Peach tomato salad with bocconcini - TheMessyBaker.com When a spring frost destroyed much of the tender fruit crops in Ontario, I was afraid I wouldn't see a local peach this year, let alone one that delivered a true peachy taste. Fortunately, I was wrong. While the size of the crop may not be large, the peaches are beginning to roll in, and they are sweet, flavourful and juicy. After the intense heat of the past few weeks, I couldn't bring myself to turn on the oven. Too impatient for ice cream (and with a cracked filling that made me temporarily sensitive to hot and cold food), I decided to make something very simple with my first batch of peaches. Something that would also let me experiment with the new basils I have in the garden. Alongside the opal, leaf, and Thai basils, I planted lime basil and -- get this -- lavender basil. While the lime basil had a bright, citrusy taste, the lavender version was surprisingly mild and had a floral scent that screamed out for peaches. So I obliged.
Stuffed zucchini blossoms
Baked Zucchini Flowers with Ricotta
Zucchini Flowers - TheMessyBaker.com This is a zucchini flower from The Family Plot. While we raised plenty of eyebrows planting the garden, we weren't sure we could raise so much as a baby carrot. Much to everyone's surprise, the beans are clawing their way up the poles, the radishes are duking it out for territory, and the tomatoes stagger under the weight of their green fruit. Meanwhile, the zucchini plants bloom quietly in a corner, hoping no one will notice until it's too late. Sorry, Zucchini. We're onto you. I've been itching to try zucchini flowers for years but haven't had access to the main ingredient -- ephemeral zucchini blossoms. Every summer, I feel a bit jealous as a I read the culinary triumph of others with their battered and deep fried blossoms, or their stuffed-and-pan-fried flowers. I nearly choke when food writers get "bored" with this precious ingredient and skip the cooking altogether, opting to sprinkle julienned blossoms into salads and soups as if they were nothing more than a common herb.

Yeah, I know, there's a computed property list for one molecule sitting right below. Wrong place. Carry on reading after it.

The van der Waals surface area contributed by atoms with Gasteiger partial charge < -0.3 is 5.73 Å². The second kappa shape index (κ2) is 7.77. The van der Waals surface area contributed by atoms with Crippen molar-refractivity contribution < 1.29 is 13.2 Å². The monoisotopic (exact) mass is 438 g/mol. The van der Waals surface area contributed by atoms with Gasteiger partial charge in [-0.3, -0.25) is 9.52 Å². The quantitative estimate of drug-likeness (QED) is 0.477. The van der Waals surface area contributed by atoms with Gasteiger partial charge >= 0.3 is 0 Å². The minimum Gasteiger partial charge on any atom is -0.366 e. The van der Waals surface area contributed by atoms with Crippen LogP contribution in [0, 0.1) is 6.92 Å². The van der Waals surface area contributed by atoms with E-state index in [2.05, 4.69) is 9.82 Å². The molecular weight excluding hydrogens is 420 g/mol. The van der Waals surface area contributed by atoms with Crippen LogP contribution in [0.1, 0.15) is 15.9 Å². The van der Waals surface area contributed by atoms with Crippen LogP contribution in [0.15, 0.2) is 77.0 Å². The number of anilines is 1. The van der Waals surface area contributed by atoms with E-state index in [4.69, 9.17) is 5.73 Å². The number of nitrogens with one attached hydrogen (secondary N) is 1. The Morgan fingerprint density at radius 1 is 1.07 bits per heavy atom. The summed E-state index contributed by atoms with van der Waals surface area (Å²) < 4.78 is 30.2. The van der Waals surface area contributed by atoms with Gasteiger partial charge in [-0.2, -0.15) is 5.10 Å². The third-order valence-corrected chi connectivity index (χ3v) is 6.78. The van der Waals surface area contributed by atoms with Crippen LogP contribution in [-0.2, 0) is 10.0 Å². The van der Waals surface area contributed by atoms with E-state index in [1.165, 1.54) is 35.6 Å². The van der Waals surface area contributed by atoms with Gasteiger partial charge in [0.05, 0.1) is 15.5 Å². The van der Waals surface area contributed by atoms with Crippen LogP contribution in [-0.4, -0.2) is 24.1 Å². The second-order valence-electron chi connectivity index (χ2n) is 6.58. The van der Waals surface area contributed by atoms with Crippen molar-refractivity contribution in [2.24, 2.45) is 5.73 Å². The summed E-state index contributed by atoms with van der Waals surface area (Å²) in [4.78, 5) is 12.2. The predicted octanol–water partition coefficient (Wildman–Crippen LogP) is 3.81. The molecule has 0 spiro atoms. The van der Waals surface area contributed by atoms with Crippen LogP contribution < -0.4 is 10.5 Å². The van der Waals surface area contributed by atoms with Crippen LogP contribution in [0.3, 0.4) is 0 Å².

blueberry corn salas1
Pecan Milanesas with Corn and Blueberry Salsa
Corn and Blueberry Salsa to atop Pecan Milanesas — TheMessyBaker.com Blueberries and corn? Really? Yes. In salsa? Oh my, yes. Make that a big, fat blueberry yes. The photographer in me loves the colour contrast. The eater in me loves the crunchy texture and sweet-sour flavours. Add lime and cilantro to the mix? Oh, I'm there. I'm so very, very there. In retrospect, I wonder why the combination surprised me. After all, cornmeal and blueberries are a natural match, so corn itself isn't a stretch. My surprise merely proves what I have long suspected — I'm missing a lot of culinary opportunities thanks to my near total ignorance of Latin cuisine. But all that's changing thanks to Sandra Gutierrez, author of The New Southern-Latino Table: Recipes That Bring Together the Bold and Beloved Flavors of Latin America & the American South (University of Northern Carolina Press, 2011). What exactly is New Southern-Latino Cuisine? It's easier to tell you what it's not.
Blueberry-cornmeal-scone-side
Berry-Lime Cornmeal Shortcakes
By now, you've likely heard a lot about Ripe: A Fresh, Colorful Approach to Fruits and Vegetables written by Cheryl Sternman Rule and photographed by Paulette Phlipot.  You've likely seen some of its in-your-face photographs, read excerpts of the light-hearted writing, and possibly tried one of the delicious yet accessible recipes. If not, you've at least heard it's organized by colour, so the fruits and vegetables appear according to the rainbow, not course. But what you might not have heard is the story behind the book itself. Yes, Ripe is an unusual book, but not because of the obvious. Yes, the writing is crisp. Yes the photographs make you see food in a new way. Its sum is greater than the whole because of the unusual collaborative relationship between author and photographer. Look at the book's spine. It says "Rule & Phlipot." When I interviewed Cheryl, she explained how Ripe  came into being. And what happened before the writing and photography even began made all the difference to the outcome.